Other agencies have devised unique and impressive ways of educating managers and supervisors to manage by data. Some States have employed their CQI model’s principles and methodology not only in their work with families, but to enhance casework and supervision as well. Still others have used the steps of their CQI model as a logical, beneficial method of dealing with difficult internal processes, such as case transfer between units or divisions when the receiving unit is resistant to taking the case. 

Tolerating Risk-Taking and Mistakes

Another critical element of effective change leadership is a tolerance of risk-taking on the part of those who, while working through the change process, make mistakes or try new ideas that prove unsuccessful. Trial and error is often an important part of successful change, which means that those navigating the change process must develop the insight to risk and know failure and be able to learn and adapt from those failures.

Traditionally, the field of child welfare has been one that does not tolerate mistakes because the stakes – children’s safety – are so high. This can make experimentation and implementation of innovations challenging. For example, in the 1980s, many child welfare practitioners were opposed to the implementation of family preservation services, as they felt that foster care was a better way to ensure child safety. In hindsight, there is evidence that working to keep children with their families with safety supports improves outcomes.

It should be noted, though, that tolerance of risk-taking as part of the change process does not mean tolerating risks that result in children being unsafe. The improvement process still requires informed, balanced risk-taking to move forward and improve outcomes for families and children, while continuing to ensure children’s safety. Leaders who accept and effectively deal with lack of success as part of the change process become stronger because lessons learned from unsuccessful efforts illustrate where assumptions were wrong and where future investments should be targeted. And, as the child welfare field moves toward implementing data-based management, expanded continuous quality improvement systems, evaluating programs and outcomes, and use of evidence-based practice, implementing change involves less risk.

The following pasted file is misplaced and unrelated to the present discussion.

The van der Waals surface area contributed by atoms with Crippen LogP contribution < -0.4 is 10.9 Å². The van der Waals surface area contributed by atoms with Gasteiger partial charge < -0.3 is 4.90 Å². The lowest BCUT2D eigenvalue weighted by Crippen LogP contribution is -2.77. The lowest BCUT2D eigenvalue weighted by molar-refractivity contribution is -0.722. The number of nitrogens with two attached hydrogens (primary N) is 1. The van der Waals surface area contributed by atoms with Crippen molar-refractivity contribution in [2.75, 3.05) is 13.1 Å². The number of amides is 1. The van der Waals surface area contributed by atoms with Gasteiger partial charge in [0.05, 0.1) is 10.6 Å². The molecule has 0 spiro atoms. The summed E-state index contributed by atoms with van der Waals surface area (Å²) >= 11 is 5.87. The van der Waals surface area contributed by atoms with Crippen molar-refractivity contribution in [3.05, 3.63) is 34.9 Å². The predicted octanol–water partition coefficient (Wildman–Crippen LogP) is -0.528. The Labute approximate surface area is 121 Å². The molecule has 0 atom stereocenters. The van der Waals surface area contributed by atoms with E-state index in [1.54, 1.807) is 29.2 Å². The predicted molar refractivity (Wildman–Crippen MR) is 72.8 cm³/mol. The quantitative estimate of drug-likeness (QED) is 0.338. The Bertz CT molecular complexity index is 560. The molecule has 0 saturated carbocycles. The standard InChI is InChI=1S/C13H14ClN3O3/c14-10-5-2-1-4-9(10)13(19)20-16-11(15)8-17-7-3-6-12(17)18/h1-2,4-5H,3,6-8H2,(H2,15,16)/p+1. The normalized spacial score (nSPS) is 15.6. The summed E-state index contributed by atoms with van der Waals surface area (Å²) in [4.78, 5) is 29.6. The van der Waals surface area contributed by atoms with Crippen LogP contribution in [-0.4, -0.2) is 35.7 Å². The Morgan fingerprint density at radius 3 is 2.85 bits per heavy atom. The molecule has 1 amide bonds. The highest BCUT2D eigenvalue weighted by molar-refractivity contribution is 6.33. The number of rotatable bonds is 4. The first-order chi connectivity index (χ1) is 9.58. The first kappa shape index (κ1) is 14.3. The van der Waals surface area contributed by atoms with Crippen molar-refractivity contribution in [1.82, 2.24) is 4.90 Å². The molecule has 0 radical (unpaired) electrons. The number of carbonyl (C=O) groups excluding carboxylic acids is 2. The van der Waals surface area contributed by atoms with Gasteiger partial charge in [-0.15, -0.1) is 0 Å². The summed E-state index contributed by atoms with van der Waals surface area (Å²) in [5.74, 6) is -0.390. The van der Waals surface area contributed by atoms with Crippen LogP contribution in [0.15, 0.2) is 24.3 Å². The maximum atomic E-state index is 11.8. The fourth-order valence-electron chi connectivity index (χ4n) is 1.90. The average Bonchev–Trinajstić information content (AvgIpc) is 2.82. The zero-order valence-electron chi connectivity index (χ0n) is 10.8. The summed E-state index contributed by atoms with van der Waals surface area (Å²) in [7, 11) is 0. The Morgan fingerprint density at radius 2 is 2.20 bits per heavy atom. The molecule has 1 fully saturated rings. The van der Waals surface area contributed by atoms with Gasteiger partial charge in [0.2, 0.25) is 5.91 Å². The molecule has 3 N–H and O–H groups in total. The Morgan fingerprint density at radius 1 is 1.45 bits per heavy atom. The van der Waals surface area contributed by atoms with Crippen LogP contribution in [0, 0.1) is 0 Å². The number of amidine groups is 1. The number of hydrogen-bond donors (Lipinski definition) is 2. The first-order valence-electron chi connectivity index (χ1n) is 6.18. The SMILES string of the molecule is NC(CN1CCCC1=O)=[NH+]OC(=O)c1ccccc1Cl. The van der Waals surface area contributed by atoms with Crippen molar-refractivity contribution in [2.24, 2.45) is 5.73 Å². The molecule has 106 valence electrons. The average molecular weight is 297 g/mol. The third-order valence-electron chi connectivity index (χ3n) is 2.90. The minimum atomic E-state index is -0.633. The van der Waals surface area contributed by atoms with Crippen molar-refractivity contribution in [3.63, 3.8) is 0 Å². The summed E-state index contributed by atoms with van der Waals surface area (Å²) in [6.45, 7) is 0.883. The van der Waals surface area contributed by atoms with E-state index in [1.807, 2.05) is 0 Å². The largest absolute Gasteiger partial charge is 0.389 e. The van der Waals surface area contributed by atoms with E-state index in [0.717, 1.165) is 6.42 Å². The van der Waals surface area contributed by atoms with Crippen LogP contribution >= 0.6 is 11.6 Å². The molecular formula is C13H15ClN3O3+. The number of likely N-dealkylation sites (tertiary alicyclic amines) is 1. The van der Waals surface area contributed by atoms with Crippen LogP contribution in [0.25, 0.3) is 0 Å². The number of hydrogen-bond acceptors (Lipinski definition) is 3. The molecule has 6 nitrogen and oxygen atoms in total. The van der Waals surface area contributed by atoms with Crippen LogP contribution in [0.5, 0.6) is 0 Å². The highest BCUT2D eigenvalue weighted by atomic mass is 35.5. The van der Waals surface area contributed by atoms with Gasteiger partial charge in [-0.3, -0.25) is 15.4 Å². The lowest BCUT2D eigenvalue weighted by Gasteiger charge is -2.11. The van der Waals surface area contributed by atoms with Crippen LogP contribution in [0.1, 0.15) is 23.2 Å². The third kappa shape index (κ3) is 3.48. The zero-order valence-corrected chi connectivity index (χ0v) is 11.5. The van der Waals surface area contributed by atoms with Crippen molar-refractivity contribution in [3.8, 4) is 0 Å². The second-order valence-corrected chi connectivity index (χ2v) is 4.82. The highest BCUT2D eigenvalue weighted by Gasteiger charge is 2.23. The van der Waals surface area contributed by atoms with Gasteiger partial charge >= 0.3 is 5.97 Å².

Dealing With Loss

Rather than resisting change per se, many people, instead, resist loss of their roles or of the status quo. A common factor contributing to difficulty adapting or changing is fear of, and resistance to, loss and doing things a new way. When change involves real or potential loss, even in perceptions and beliefs, it can be painful and difficult. Those affected may respond out of fear and anxiety, and these feelings, if not addressed, can slow down or even derail a thoughtful, well-managed change effort.

A key to effective leadership is the ability to anticipate and deal with the kinds of losses – from roles, job functions, status, and relevance; to beliefs, identity, and competence – that are at stake in a given situation. Capable leaders will identify, assess, provide context for, and manage losses so that people can move on to new ways of doing things. Helping people learn and appreciate that their loss is contributing to the beginning of something valuable and substantive should help move them along.